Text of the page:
Various materials, such as quartz, glass, metal plates, and polymer soft materials can be used as the substrate or patterned master, in addition to a silicon wafer for a conventional photolithography process. The polymer soft material has a predetermined strength at room temperature and stable properties in an aqueous solution, and includes, for example, polystyrene, polyurethane, polymethylmethacrylate, polyimide, etc.
The patterning of the master material can be performed by using an electron beam (see Appl. Phys. Lett. 62:1499 (1993); Nano Lett. 2:43 (2002)) or photolithography (Semiconductor International 54 (1998); Optics & Photonic News 7:29 (1996)). As such, the pattern is not limited to any particular shape, and can be prepared in a desired shape, as required for the manufacturing process.
The material for use in the soft polymer mold is not particularly limited, so long as it has a predetermined strength at room temperature and is stable in an aqueous solution. The material can be, for example, polydimethylsiloxane, polyurethane, epoxy, polystyrene, polyimide, polyacrylonitrile, polymethylmethacrylate, polyurea, and mixtures thereof.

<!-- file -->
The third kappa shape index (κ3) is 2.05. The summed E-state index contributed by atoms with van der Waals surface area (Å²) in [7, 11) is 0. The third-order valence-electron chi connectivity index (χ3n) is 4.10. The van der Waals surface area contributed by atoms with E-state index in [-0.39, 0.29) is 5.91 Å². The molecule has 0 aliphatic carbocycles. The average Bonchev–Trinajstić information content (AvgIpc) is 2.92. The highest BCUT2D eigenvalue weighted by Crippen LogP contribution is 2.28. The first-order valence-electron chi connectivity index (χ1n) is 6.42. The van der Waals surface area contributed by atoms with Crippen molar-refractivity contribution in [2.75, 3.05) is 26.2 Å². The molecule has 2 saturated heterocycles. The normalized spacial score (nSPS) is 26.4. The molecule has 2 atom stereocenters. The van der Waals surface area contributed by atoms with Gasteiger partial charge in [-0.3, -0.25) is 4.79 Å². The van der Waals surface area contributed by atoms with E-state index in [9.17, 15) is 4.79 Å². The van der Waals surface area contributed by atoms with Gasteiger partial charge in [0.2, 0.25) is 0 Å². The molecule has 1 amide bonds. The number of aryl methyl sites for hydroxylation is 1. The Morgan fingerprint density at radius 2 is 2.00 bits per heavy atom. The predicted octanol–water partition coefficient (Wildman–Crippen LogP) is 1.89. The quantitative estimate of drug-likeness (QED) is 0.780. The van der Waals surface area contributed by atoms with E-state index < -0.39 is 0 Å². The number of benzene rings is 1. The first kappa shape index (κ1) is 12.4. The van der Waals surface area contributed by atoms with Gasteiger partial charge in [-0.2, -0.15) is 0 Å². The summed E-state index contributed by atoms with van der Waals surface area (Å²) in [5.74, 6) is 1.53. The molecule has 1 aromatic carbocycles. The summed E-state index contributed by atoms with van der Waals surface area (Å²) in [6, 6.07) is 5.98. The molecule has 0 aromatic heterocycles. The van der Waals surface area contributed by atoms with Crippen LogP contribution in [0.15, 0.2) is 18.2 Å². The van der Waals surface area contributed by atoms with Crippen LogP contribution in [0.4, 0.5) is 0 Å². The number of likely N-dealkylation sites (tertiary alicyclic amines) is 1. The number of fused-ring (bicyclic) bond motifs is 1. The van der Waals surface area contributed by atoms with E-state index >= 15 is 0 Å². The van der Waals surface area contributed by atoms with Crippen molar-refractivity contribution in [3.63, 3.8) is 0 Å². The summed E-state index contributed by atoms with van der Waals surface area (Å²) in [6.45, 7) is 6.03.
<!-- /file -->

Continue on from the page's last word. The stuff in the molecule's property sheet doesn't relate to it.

Although the particles filled in the pattern of the soft polymer mold are not particularly limited, they can have monodisperse properties and uniform sizes, with strength at room temperature. The particles can be, e.g., polymer beads, metallic materials, ceramics, and mixtures thereof. Of the above particles, the polymer beads have monodispersive particles with strength at room temperature, and are not particularly limited so long as they are suitable for self-assembling and patterning. Examples of the polymer beads include polystyrene, polymethylmethacrylate, polyacrylate, polyurea, polyurethane, epoxy, polydimethylsiloxane, polyacrylamide, polyvinylalcohol, polybutadiene, polypropylene, polyethylene, polyethyleneoxide, and copolymers thereof. The metallic materials are not particularly limited so long as they satisfy the above requirements. The metallic materials are exemplified by inorganic metals, such as titanium, aluminum, iron, gold, cadmium sulfide, lead sulfide, lead chloride, copper, silica, etc.